Zach LaVine #8 of the Chicago Bulls drives to the basket against the Atlanta Hawks on March 1, 2019 at State Farm Arena in Atlanta, Georgia.

LaVine drives

The individual progression LaVine made from a third option averaging 18.9 points per game in Minnesota before his injury to a first option averaging almost 27 per game after the All-Star break is exceptional in the NBA. Sure, the Bulls had injuries, forcing LaVine to average a career high 18 field goal attempts and 34.5 minutes per game. It's a breakthrough only the potential All-Stars can make.

But they don't get into the conversation without team success, which players understand better after being relieved of the pressure of their first major contract.

That's where LaVine has come, and he'll be under the microscope as much as the team next season. Their fates are intertwined.

"I think we're on the right path (toward the playoffs)," LaVine insisted. "I think we'll be there. Because stuff has to eventually turn. You can't as a player continue to be on the lower end of the totem poll. I think it has to switch the mindset for you personally and for the team. I think next year we have to start off really early and have that be our main goal. It doesn't matter about individual things. You have to put that first. I think we have enough talent. There's things we have to do better. But talent wise on paper, I don't see a lot of teams better than us in the East.

"I like how we always fought," LaVine said. "I think our record didn't show actually how good we were. We were in pretty much every game that we played. There were some games where the score was out of reach and we didn't play, but I feel like that's (common) for everyone. You're going to have games like that. But we were better than what our record proved. We just have to learn how to win. It's a tough thing. I don't think it just happens at this level. Sometimes you get lucky and you're blessed to go to a team that's championship level or a contender. But I think going through these tough times you're going to look back on them and be more humble and happy that you went through them.'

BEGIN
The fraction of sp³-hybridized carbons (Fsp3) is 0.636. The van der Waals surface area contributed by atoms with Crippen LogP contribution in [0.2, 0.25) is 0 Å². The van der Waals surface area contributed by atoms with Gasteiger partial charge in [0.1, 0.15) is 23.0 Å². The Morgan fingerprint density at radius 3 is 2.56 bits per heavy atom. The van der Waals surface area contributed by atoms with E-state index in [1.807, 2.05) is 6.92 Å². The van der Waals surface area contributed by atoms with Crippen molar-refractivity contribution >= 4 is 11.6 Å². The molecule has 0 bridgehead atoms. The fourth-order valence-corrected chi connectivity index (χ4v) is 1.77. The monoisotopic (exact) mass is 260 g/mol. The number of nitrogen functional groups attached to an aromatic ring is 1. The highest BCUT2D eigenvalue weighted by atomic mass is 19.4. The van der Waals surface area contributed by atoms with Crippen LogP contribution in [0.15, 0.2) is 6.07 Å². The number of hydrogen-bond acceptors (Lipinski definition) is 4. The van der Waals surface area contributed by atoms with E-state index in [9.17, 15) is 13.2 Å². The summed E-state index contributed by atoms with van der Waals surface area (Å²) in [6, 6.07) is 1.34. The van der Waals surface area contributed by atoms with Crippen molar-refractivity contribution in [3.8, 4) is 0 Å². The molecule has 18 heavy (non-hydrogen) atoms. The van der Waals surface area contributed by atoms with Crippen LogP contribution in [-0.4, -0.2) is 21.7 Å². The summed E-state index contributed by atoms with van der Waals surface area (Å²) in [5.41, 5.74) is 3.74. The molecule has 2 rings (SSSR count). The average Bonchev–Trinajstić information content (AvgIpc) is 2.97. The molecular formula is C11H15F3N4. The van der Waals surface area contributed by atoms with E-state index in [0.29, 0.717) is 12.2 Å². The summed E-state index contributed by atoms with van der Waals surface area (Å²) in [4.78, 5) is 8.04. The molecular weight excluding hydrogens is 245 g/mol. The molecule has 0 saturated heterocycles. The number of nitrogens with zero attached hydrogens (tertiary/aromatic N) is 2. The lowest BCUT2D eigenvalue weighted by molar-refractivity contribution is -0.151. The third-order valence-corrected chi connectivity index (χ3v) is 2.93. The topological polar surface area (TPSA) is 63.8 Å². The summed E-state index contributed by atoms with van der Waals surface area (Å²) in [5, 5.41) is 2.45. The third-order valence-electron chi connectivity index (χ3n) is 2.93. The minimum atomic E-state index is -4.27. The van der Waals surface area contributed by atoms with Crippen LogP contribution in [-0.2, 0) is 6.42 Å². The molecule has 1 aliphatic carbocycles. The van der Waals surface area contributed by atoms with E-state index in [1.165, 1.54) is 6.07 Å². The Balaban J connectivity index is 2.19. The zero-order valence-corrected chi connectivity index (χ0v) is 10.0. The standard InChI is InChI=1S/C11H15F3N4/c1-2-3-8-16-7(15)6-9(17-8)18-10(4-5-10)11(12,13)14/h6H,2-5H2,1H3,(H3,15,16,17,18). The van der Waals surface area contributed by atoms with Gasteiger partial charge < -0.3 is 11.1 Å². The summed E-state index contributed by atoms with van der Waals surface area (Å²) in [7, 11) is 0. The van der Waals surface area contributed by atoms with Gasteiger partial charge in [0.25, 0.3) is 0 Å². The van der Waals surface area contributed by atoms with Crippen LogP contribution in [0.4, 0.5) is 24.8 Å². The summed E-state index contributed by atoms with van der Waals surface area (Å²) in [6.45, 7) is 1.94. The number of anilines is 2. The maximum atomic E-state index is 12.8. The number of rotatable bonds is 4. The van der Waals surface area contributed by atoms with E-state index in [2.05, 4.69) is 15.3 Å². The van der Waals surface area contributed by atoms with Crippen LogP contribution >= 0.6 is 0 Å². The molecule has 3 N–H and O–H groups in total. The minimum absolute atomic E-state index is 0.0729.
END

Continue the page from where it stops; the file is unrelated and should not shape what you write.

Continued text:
LaVine was in the top five in scoring the first month of the season with most of the regulars out. It was a test, an opportunity and a burden. LaVine passed and was also among the league leaders in free throw attempts early. But with the mounting losses, the coaching change, an ankle sprain he fought through missing only five games when it was feared he could miss a month—did anyone mention all the losses—the usually upbeat LaVine began to retreat. He was the most accessible team spokesman all season with his garrulous personality and leading attendance. He never evaded the media and proved a thoughtful subject. But he clearly began to wear out over the defeats until a reprieve for a month following the Porter trade. He says it further proved to him his hopes for the team are accurate and reasonable.

Otto Porter Jr. #22 and Zach LaVine #8 of the Chicago Bulls high five during the game against the Memphis Grizzlies on February 27, 2019 at FedExForum in Memphis, Tennessee.

LaVine and Otto Porter Jr. high five

"We just couldn't find a way to win," LaVine said about those dark days in December and January. "It's tough when you get to those stretches because it just feels like the world is against you. But we're going to come out better on the other end of those. We'll remember those days and how it felt. You've got to go through those bumps and bruises. Sometimes you've got to get beat up by a bully before you beat him up.'

Zach and the Bulls say they're going to come out fighting next time with perhaps a little twinkle in their eyes and their souls. Wish he does, wish he might, have next season go right.

Got a question for Sam?

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The contents of this page have not been reviewed or endorsed by the Chicago Bulls. All opinions expressed by Sam Smith are solely his own and do not reflect the opinions of the Chicago Bulls or its Basketball Operations staff, parent company, partners, or sponsors. His sources are not known to the Bulls and he has no special access to information beyond the access and privileges that go along with being an NBA accredited member of the media.